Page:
Updated on January 30, 2019. Medical content reviewed by Dr. Joseph Rosado, MD, M.B.A, Chief Medical Officer
Chile has been known as one of South America’s most conservative countries. But, even medical marijuana patients in this nation benefit from the cannabis revolution happening all over the world. Like many other parts of the world, Chile lets patients with chronic conditions use medical cannabis to relieve their symptoms.
Some countries and states provide a medical marijuana program patients can join to legally get cannabis medicine. These programs have an application process that can take a while to finish. But, program participants often get extra benefits and protections.
Chile does not have a program like this. Instead, it lets patients get marijuana medicine with a prescription. They can legally take their medication like they would any other medicine approved for the market.
Patients who prefer not to pay for medical marijuana can also grow and use a small amount of cannabis in their home, although the regulations surrounding at-home use are still a little fuzzy.
Chile has a long history with the cannabis plant and its relatives. As early as 1545, people in the area we now know as Chile grew hemp in order to make fiber.
In 2005, Chile technically decriminalized medical marijuana use, but they then classified the plant as a Schedule I drug in 2008. So, ordinary citizens who medicated with marijuana still faced criminal prosecution. It wasn’t until 2015 that Chile removed cannabis from that list.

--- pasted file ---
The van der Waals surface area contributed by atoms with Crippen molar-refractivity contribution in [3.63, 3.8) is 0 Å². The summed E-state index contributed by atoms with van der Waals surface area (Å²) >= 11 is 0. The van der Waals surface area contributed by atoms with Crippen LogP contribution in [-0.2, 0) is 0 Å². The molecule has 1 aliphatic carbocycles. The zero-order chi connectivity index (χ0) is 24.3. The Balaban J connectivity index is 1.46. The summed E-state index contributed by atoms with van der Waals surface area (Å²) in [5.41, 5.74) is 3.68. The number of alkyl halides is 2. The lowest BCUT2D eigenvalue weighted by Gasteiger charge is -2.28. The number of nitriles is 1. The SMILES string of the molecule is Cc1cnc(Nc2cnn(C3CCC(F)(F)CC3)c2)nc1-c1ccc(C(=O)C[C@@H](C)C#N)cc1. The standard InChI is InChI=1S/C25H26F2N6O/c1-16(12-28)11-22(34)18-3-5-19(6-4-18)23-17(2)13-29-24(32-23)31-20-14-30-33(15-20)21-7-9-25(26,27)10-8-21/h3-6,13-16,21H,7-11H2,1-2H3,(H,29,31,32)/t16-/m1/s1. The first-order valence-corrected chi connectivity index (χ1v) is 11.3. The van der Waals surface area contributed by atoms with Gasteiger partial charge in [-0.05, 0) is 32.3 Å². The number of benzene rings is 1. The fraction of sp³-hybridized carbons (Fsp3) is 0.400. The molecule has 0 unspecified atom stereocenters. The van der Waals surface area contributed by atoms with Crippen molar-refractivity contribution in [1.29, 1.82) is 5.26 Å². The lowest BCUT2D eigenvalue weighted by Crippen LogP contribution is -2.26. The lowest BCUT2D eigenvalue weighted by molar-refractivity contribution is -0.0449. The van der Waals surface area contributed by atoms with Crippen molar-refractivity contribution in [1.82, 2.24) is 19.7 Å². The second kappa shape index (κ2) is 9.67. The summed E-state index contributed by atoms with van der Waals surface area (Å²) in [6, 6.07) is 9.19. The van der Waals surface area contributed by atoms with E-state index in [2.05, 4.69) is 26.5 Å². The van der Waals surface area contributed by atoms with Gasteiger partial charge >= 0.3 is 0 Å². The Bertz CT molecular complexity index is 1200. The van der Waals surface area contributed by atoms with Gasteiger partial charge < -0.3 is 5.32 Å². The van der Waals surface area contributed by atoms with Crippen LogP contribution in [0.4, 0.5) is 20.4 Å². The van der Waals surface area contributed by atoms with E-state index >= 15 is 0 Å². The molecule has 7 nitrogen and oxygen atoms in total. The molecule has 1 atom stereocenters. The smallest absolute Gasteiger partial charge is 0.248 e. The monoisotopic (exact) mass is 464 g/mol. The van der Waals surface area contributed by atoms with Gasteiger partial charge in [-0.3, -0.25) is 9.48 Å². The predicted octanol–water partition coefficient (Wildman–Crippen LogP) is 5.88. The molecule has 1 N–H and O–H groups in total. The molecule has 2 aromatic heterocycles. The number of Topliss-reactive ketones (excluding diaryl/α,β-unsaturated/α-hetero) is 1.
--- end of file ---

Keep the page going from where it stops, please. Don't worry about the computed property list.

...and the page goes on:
A recreational marijuana decriminalization bill passed the lower house of Congress in 2015, but it didn’t pass higher areas of government. Chilean pharmacies began selling cannabis medicine in May 2017.
Now that Chilean patients can get cannabis medication in pharmacies, they can legally possess the amount specified in their prescription. Patients can also own and use a small amount of marijuana if they do so in their home. Anyone who grows large amounts of marijuana must receive government authorization.
Chile is working on implementing more telemedicine services into its health system through the “Digital Health Strategy.” As part of the project, they want to increase access for rural citizens through telemedicine technology. The health system has also put a cloud system in place that lets Chilean health facilities stay connected with one another.
Doctors can prescribe medical marijuana to patients like they would with other medications. They primarily prescribe it to patients dealing with chronic pain or seizures, but people dealing with other health issues may be able to get a prescription depending on their doctor’s knowledge about cannabis and the symptoms in question.
Patients in Chile don’t need to get a medical marijuana card from the government to get medication. Instead, they must bring their prescription to a pharmacy to have it filled. They can also use a small amount of non-prescribed marijuana in their home.
Here are a few facts about medical marijuana use in Chile:
Before marijuana was decriminalized in 2015, marijuana patients faced harsh punishment for use and possession. Over 16,000 people were detained in the first half of 2014 for cannabis possession.
Fortunately, the decriminalization measure placed marijuana in the soft drugs category, putting it on the same level as alcohol. It also more explicitly legalized medical use, making the patient experience safer.
Medical cannabis policies are constantly changing all over the world, including in Chile. As a medical marijuana patient, doctor or loved one, you want to know what happens as soon as possible. For current news and updates on the state of medical marijuana in Chile and other countries, follow our blog.